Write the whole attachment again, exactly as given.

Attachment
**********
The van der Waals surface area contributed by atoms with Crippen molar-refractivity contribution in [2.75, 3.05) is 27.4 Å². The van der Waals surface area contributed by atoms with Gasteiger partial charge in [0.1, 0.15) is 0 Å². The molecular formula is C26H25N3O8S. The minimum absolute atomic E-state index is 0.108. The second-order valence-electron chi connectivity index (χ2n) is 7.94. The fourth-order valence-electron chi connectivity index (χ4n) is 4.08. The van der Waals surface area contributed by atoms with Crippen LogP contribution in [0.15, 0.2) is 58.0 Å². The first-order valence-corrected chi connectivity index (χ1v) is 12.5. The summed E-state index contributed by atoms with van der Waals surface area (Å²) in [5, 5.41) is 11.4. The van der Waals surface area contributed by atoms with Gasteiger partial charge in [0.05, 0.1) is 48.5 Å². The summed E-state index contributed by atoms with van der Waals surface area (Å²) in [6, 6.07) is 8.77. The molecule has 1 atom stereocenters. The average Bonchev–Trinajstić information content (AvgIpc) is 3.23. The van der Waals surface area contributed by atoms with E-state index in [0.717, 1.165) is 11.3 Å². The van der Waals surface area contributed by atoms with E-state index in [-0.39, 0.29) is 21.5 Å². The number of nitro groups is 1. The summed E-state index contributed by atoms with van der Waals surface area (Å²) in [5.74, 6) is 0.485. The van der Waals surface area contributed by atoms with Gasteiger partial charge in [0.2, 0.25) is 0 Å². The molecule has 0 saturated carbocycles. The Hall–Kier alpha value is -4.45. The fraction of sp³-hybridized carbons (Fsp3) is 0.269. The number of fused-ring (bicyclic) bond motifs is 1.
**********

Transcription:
The van der Waals surface area contributed by atoms with Crippen molar-refractivity contribution in [2.75, 3.05) is 27.4 Å². The van der Waals surface area contributed by atoms with Gasteiger partial charge in [0.1, 0.15) is 0 Å². The molecular formula is C26H25N3O8S. The minimum absolute atomic E-state index is 0.108. The second-order valence-electron chi connectivity index (χ2n) is 7.94. The fourth-order valence-electron chi connectivity index (χ4n) is 4.08. The van der Waals surface area contributed by atoms with Crippen LogP contribution in [0.15, 0.2) is 58.0 Å². The first-order valence-corrected chi connectivity index (χ1v) is 12.5. The summed E-state index contributed by atoms with van der Waals surface area (Å²) in [5, 5.41) is 11.4. The van der Waals surface area contributed by atoms with Gasteiger partial charge in [0.05, 0.1) is 48.5 Å². The summed E-state index contributed by atoms with van der Waals surface area (Å²) in [6, 6.07) is 8.77. The molecule has 1 atom stereocenters. The average Bonchev–Trinajstić information content (AvgIpc) is 3.23. The van der Waals surface area contributed by atoms with E-state index in [0.717, 1.165) is 11.3 Å². The van der Waals surface area contributed by atoms with E-state index in [-0.39, 0.29) is 21.5 Å². The number of nitro groups is 1. The summed E-state index contributed by atoms with van der Waals surface area (Å²) in [5.74, 6) is 0.485. The van der Waals surface area contributed by atoms with Gasteiger partial charge in [0.2, 0.25) is 0 Å². The molecule has 0 saturated carbocycles. The Hall–Kier alpha value is -4.45. The fraction of sp³-hybridized carbons (Fsp3) is 0.269. The number of fused-ring (bicyclic) bond motifs is 1.